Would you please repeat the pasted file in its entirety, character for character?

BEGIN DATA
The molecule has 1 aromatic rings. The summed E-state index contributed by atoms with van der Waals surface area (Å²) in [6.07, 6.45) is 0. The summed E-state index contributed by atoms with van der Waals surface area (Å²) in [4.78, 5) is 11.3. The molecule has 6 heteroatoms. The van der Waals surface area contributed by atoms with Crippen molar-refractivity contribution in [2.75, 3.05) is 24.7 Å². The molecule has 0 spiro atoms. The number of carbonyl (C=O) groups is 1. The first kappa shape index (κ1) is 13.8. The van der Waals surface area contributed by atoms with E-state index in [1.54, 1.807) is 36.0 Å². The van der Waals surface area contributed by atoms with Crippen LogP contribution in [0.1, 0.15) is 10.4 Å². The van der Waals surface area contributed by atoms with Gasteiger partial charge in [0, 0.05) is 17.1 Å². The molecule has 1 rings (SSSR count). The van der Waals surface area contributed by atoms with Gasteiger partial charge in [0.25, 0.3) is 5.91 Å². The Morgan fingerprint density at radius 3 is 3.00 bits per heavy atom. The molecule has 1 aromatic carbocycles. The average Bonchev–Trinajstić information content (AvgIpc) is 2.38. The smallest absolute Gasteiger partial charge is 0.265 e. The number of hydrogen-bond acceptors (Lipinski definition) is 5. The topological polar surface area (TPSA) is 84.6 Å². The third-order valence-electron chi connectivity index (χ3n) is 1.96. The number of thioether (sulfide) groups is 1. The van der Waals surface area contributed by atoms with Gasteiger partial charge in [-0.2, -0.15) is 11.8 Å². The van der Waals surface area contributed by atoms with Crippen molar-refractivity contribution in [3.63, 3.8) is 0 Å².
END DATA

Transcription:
The molecule has 1 aromatic rings. The summed E-state index contributed by atoms with van der Waals surface area (Å²) in [6.07, 6.45) is 0. The summed E-state index contributed by atoms with van der Waals surface area (Å²) in [4.78, 5) is 11.3. The molecule has 6 heteroatoms. The van der Waals surface area contributed by atoms with Crippen molar-refractivity contribution in [2.75, 3.05) is 24.7 Å². The molecule has 0 spiro atoms. The number of carbonyl (C=O) groups is 1. The first kappa shape index (κ1) is 13.8. The van der Waals surface area contributed by atoms with E-state index in [1.54, 1.807) is 36.0 Å². The van der Waals surface area contributed by atoms with Crippen LogP contribution in [0.1, 0.15) is 10.4 Å². The van der Waals surface area contributed by atoms with Gasteiger partial charge in [0, 0.05) is 17.1 Å². The molecule has 1 rings (SSSR count). The van der Waals surface area contributed by atoms with Gasteiger partial charge in [0.25, 0.3) is 5.91 Å². The Morgan fingerprint density at radius 3 is 3.00 bits per heavy atom. The molecule has 1 aromatic carbocycles. The average Bonchev–Trinajstić information content (AvgIpc) is 2.38. The smallest absolute Gasteiger partial charge is 0.265 e. The number of hydrogen-bond acceptors (Lipinski definition) is 5. The topological polar surface area (TPSA) is 84.6 Å². The third-order valence-electron chi connectivity index (χ3n) is 1.96. The number of thioether (sulfide) groups is 1. The van der Waals surface area contributed by atoms with Gasteiger partial charge in [-0.2, -0.15) is 11.8 Å². The van der Waals surface area contributed by atoms with Crippen molar-refractivity contribution in [3.63, 3.8) is 0 Å².